Think Turkey and Bowl Canada are teaming up to get Canadian families rolling with the first ever Turkey Bowl, with $17,500 in prizes to be won. Taking place February 18-20th, Canadians are invited to visit their closet participating bowling centre for a chance to win. The challenge? Bowlers must score a “turkey” — known in bowling as three strikes in…
Think Turkey and Bowl Canada are teaming up to get Canadian families rolling with the first ever Turkey Bowl, with $17,500 in prizes to be won.
Taking place February 18-20th, Canadians are invited to visit their closet participating bowling centre for a chance to win.
Bowlers must score a “turkey” — known in bowling as three strikes in a row in a single game.
The first 250 Canadians to bowl a turkey and submit their entry will receive a $50 VISA gift card and will be entered in a draw, along with all others who submit their entry, to win one of ten $500 grocery gift cards to be used towards their Easter turkey dinner.
Over 225 bowling centres will be participating in the challenge from coast-to-coast. To submit an entry, bowlers simply snap a picture of their “turkey” on the digital scoreboard and share to a public Instagram or Facebook account with @CanadianTurkey and #ThinkTurkey tagged. Or, they can upload it via the entry form at ThinkTurkey.ca.
Darren Ference, chair of Turkey Farmers of Canada, says they hope the event becomes an annual challenge that Canadians can look forward to each February.
“Turkey dinners and bowling have a knack for bringing friends and family together, which makes it a natural partnership,” he says.
Bowling has experienced a recent surge in popularity with four different games played in Canada – fivepin and tenpin bowling, which are played nationally, and candlepin and duckpin, which are regional games in the Maritimes and Quebec respectively. The third weekend in February is the busiest weekend of the year for most bowling centres, and the Turkey Bowl promises added excitement for Canadians planning some fun at their local bowling lanes.
A full list of participating bowling centres, along with the details and rules on how to enter, can be found here.
No matter where you turn, there’s been a lot of talk about global recession, not just in the United States and Canada, but also in other G7 countries are facing…
No matter where you turn, there’s been a lot of talk about global recession, not just in the United States and Canada, but also in other G7 countries are facing some really hard economic times ahead.
As interest rates have gone up, you’d expect protein demand to drop. This is not the case, as the demand has stayed quite strong. It has left many scratching their heads and wondering, what on earth is going on?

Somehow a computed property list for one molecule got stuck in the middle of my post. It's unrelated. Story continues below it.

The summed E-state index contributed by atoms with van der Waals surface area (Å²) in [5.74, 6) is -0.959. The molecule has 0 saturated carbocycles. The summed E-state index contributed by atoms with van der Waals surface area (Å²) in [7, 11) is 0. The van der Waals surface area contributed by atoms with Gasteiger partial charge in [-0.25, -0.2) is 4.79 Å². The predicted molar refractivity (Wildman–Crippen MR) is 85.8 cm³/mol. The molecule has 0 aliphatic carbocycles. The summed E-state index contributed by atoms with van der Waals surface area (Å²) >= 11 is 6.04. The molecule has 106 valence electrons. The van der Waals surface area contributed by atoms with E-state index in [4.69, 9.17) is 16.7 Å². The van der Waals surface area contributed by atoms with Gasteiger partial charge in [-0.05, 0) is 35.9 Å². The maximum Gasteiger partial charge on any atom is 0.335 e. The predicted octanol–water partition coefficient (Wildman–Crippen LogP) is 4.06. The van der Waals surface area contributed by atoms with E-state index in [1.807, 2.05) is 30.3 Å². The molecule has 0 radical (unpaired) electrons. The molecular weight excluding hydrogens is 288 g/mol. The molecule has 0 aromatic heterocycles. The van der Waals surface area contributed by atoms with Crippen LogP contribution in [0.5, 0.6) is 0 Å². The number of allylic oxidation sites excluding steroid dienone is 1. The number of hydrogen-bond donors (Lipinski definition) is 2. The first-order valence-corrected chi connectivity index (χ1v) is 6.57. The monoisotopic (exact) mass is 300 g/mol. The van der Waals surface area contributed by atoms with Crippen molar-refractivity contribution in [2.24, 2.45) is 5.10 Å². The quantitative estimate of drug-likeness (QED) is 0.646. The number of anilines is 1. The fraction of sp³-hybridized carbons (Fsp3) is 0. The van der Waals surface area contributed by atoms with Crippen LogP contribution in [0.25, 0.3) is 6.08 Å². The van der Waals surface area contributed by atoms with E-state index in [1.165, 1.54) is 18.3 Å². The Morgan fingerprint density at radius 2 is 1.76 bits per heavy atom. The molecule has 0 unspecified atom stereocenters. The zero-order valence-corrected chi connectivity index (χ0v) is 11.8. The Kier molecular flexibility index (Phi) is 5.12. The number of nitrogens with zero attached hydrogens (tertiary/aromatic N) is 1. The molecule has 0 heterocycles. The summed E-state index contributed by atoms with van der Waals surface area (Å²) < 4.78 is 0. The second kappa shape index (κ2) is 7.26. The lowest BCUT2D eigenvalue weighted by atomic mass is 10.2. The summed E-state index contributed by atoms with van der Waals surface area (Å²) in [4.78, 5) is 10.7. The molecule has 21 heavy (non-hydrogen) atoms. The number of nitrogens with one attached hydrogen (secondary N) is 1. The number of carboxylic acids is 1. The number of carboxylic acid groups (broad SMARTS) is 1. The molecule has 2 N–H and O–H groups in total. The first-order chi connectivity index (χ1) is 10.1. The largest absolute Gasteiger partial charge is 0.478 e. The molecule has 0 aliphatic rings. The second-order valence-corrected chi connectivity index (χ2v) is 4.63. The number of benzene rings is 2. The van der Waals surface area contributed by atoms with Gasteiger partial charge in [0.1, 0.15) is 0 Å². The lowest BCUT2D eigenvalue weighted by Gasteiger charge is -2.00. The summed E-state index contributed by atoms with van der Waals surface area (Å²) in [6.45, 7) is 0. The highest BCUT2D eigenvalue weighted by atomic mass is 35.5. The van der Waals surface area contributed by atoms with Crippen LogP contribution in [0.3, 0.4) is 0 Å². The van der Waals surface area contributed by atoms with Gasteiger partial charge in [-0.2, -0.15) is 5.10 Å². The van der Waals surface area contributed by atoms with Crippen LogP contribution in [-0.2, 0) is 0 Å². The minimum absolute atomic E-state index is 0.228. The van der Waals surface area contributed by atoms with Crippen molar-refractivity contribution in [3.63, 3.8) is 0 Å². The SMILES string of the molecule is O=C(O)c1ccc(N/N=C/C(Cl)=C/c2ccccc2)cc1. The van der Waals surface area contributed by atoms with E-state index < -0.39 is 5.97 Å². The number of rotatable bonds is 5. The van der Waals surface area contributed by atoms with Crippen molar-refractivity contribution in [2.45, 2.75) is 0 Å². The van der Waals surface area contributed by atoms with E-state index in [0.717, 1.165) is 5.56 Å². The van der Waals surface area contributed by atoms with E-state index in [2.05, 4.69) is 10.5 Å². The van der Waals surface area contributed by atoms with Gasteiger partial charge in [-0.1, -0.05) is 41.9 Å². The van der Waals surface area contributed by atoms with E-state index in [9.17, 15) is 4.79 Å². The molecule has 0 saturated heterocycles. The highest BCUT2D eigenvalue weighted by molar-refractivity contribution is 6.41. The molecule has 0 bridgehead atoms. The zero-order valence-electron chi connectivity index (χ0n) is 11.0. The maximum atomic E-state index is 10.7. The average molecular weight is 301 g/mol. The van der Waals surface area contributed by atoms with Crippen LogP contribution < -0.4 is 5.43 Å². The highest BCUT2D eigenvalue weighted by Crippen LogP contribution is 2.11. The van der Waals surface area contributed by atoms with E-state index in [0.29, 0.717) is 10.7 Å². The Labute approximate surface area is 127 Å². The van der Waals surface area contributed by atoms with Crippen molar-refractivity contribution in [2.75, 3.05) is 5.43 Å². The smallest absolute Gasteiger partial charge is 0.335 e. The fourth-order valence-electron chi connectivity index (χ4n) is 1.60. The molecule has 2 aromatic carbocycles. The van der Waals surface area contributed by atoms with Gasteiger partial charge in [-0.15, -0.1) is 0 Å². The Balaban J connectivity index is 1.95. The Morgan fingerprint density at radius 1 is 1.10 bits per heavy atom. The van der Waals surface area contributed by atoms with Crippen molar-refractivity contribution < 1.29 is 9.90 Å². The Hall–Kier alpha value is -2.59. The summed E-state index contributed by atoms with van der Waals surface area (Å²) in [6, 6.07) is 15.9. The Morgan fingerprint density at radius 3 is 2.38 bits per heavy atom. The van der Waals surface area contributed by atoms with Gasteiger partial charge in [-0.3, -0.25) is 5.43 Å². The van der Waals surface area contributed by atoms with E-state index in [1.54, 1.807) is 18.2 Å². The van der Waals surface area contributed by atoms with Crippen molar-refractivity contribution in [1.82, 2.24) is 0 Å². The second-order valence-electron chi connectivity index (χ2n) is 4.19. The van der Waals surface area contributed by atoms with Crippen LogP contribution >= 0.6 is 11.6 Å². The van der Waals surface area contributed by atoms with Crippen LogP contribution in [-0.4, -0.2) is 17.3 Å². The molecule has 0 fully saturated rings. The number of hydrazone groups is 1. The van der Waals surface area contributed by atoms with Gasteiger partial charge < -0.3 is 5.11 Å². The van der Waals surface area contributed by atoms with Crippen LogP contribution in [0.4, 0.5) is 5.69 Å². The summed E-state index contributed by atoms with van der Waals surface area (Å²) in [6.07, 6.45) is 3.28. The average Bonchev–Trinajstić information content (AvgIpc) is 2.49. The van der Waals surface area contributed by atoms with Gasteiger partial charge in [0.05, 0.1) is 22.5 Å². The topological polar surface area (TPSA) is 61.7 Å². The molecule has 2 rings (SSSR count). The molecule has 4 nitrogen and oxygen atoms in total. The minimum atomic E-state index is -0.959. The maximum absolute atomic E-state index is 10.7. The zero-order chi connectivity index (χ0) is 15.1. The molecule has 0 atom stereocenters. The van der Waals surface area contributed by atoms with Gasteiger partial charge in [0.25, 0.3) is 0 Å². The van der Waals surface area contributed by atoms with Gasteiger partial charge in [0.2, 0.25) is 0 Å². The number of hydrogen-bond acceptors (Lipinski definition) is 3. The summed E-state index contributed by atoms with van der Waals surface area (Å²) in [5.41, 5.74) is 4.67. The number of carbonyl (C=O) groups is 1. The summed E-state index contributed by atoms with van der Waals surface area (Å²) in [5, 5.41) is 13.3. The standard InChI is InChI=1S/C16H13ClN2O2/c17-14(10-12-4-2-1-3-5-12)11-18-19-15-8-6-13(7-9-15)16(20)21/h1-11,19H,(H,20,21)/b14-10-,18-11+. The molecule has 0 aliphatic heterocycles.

Not only have interest rates risen, but the average income around the world has escalated, too. This, says Don Close, chief research and analytics officer with Terrain, is likely the reason for increased demand.
“We have an untold number of examples of when somebody starts to earn more money, the first thing they want to do is eat better,” Close explains. “Even with the recessionary pressures — they are there today, I don’t want to talk around them — we are still seeing a lot of income globally. We’re seeing incredibly low unemployment rates, which even with the inflationary pressures, if somebody has a job, [they] can make more money next week.”
Looking ahead, there are certain pressures we need to be watching out for that would give an indication for cause for concern. The two biggest concerns, says Close, is the escalating COVID-19 crisis in China, and the Russia/Ukraine war — especially with questions surround whether it will expand to include additional countries.
Another concern with the situation in Russia and Ukraine, says Close, is the long-term repercussions economically, too.
“If you look at the economic damage that is occurring to Russia, because of the sanctions, and you look at just the physical structural damage that has been occurring in Ukraine. The time period for rebuilt — it’s not going to be over with as soon as the fighting stops. This thing’s going to take a long time to unravel.”
Check out the full conversation between Close and RealAg Radio host Shaun Haney, on the long-term implications of changing demographics in China, a commodity outlook for 2023, what is going on with the hog industry, and more:
Even though mandatory country of origin labeling (mCOOL) by the U.S. has been deemed non-compliant with America’s trade obligations at the World Trade Organization, there is a faction that still…
Even though mandatory country of origin labeling (mCOOL) by the U.S. has been deemed non-compliant with America’s trade obligations at the World Trade Organization, there is a faction that still wants to see the rule brought back.
Similar to the Canadian system, when a congressional session ends, bills that have not yet passed “die.” Now, in a new congress, bills must be introduced again, often with only slight changes to former versions.
As Kent Bacus, executive director of government affairs for the National Cattlemen’s Beef Association (NCBA) explains, the current American Beef Labelling Act is just such a bill. This new bill is a repackaging of a similar bill introduced last year that would see mCOOL re-introduced.